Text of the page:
Remember Bill Clinton? He behaved himself in Maine on Thursday: "President Clinton, refraining from directly mentioning either Senator Obama or the finances of his wife's campaign, is making the case for Senator Clinton's election to the presidency on the basis of specific policy positions -- on education, health care and the economy," Seth Gitell writes in the New York Sun.

ABC's Jake Tapper and Eloise Harper follow the Democratic battle out to Washington state: "Clinton and Obama both flew to this Pacific Northwest state Thursday in preparation for Saturday's caucuses," they write.

"Both campaigns had assumed that by now one of the candidates would have taken the lead, but instead the 22-states holding contests on Super Tuesday, February 5, only enhanced the deadlocked nature of the Democratic contest."

In Washington, Obama and Clinton both want to be the outsider. "But both may want to pause and consider the recent history of Washington's Democratic caucuses: Despite much talk of the love of the insurgent, the well-credentialed and experienced candidate has won here," David Postman, Ralph Thomas, and Haley Edwards write in the Seattle Times.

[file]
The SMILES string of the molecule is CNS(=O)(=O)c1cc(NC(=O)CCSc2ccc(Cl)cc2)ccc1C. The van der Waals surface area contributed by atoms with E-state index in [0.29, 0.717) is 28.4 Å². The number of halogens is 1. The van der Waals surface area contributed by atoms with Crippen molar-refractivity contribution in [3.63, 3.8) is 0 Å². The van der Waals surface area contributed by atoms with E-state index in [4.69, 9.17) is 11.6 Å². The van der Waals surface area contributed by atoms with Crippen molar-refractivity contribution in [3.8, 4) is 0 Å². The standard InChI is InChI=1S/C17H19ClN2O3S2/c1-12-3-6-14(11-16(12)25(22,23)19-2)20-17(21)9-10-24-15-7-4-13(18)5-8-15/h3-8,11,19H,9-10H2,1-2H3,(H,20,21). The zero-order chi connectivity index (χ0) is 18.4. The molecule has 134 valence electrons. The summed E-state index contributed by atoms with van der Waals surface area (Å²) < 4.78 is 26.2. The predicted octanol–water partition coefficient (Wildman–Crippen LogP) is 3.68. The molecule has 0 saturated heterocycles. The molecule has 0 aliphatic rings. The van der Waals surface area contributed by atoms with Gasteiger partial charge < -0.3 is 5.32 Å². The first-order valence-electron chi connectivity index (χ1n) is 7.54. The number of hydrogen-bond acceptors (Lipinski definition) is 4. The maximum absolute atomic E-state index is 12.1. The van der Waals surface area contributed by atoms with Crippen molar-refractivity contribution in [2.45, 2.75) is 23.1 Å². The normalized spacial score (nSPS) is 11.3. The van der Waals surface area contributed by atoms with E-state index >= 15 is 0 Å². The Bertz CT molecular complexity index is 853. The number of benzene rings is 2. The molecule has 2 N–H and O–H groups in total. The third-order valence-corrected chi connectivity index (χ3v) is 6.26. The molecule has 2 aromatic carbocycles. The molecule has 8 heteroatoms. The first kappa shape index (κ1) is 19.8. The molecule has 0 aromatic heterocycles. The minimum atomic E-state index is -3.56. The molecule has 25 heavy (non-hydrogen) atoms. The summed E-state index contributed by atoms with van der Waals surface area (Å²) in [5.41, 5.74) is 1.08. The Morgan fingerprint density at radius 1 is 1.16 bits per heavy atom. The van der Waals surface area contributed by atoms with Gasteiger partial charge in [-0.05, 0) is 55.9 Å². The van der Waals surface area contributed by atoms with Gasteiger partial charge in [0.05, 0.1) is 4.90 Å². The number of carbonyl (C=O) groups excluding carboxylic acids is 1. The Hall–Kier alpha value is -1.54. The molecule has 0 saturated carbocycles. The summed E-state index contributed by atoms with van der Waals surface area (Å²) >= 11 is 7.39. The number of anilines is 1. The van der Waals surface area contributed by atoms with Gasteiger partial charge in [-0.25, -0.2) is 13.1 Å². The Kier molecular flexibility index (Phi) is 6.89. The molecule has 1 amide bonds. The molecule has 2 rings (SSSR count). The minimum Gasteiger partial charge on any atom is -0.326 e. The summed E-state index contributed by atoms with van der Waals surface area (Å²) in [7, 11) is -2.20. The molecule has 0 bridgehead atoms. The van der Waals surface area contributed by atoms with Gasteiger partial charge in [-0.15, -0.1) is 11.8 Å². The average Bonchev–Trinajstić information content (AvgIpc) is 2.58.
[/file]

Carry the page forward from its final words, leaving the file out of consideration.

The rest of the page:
"Clinton and Obama don't fit neatly into the categories of insider and insurgent, or as one who appeals to the heart and one to the head."

It's sort of a shame that Washington's bizarre caucus/primary system won't matter more, because it would have been fun to watch. From the (Tacoma) News Tribune's explainer: "If you're a Republican, your primary vote will help decide about half of the delegates to the Republican National Convention. Your caucus participation will help decide the other half. Therefore, attending both will make your vote count the most."

Off the presidential front . . . House Minority Leader John Boehner, R-Ohio, launches a new organizing effort for GOP candidates and activists. From the press release that's going out Friday morning: "FreedomProject.org combines grassroots action tools with online fundraising and up-to-date news from Washington, creating a one-stop-shop for Republican activists looking to support GOP candidates and have an impact on House races around the country."

Sen. Kay Bailey Hutchison, R-Texas, is organizing an effort to convince the Supreme Court to strike down the District of Columbia's gun laws. "Hutchison said Thursday she is filing a friend-of-the-court brief in a challenge to the laws," the AP's Suzanne Gamboa writes.

"Fifty-five senators and 250 House members have signed the brief to be filed Thursday by her and Sen. Jon Tester, D-Mont."

The kicker:

"I was merely pre-occupied with the business of trying to escape the distinction of pre-season frontrunner for the Republican nomination." -- John McCain, explaining his absence from CPAC's last gathering.

"McCain is as relevant as Britney Spears. No one takes him seriously anymore." -- Rick Shafton, Republican pollster, speaking last summer (and one of many to be eating his words on Friday).